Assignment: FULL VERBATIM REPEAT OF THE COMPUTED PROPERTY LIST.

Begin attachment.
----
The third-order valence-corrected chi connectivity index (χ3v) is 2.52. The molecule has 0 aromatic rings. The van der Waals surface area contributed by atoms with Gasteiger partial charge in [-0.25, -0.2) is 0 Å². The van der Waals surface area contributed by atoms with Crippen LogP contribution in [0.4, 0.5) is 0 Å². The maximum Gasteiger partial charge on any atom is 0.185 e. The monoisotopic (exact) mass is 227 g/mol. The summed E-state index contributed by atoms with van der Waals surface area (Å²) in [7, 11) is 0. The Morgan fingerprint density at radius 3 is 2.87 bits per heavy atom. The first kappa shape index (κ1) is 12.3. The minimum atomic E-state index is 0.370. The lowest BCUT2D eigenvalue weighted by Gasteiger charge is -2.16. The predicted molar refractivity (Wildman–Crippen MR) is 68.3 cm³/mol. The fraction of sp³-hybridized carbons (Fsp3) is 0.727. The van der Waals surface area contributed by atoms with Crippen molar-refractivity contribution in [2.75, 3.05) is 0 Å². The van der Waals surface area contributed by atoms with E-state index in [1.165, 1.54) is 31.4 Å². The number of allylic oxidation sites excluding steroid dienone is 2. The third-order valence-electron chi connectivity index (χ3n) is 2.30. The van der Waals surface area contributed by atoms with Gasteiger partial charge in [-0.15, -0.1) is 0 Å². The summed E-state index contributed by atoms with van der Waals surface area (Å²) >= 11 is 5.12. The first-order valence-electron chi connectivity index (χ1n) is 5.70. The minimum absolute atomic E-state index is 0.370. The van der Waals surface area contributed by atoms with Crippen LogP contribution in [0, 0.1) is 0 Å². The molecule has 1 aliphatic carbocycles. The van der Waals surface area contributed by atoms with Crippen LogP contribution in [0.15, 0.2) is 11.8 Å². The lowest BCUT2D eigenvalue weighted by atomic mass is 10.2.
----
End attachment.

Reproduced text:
The third-order valence-corrected chi connectivity index (χ3v) is 2.52. The molecule has 0 aromatic rings. The van der Waals surface area contributed by atoms with Gasteiger partial charge in [-0.25, -0.2) is 0 Å². The van der Waals surface area contributed by atoms with Crippen LogP contribution in [0.4, 0.5) is 0 Å². The maximum Gasteiger partial charge on any atom is 0.185 e. The monoisotopic (exact) mass is 227 g/mol. The summed E-state index contributed by atoms with van der Waals surface area (Å²) in [7, 11) is 0. The Morgan fingerprint density at radius 3 is 2.87 bits per heavy atom. The first kappa shape index (κ1) is 12.3. The minimum atomic E-state index is 0.370. The lowest BCUT2D eigenvalue weighted by Gasteiger charge is -2.16. The predicted molar refractivity (Wildman–Crippen MR) is 68.3 cm³/mol. The fraction of sp³-hybridized carbons (Fsp3) is 0.727. The van der Waals surface area contributed by atoms with Crippen molar-refractivity contribution in [2.75, 3.05) is 0 Å². The van der Waals surface area contributed by atoms with E-state index in [1.165, 1.54) is 31.4 Å². The number of allylic oxidation sites excluding steroid dienone is 2. The third-order valence-electron chi connectivity index (χ3n) is 2.30. The van der Waals surface area contributed by atoms with Gasteiger partial charge in [-0.15, -0.1) is 0 Å². The summed E-state index contributed by atoms with van der Waals surface area (Å²) >= 11 is 5.12. The first-order valence-electron chi connectivity index (χ1n) is 5.70. The minimum absolute atomic E-state index is 0.370. The van der Waals surface area contributed by atoms with Crippen LogP contribution in [0, 0.1) is 0 Å². The molecule has 1 aliphatic carbocycles. The van der Waals surface area contributed by atoms with Crippen LogP contribution in [0.15, 0.2) is 11.8 Å². The lowest BCUT2D eigenvalue weighted by atomic mass is 10.2.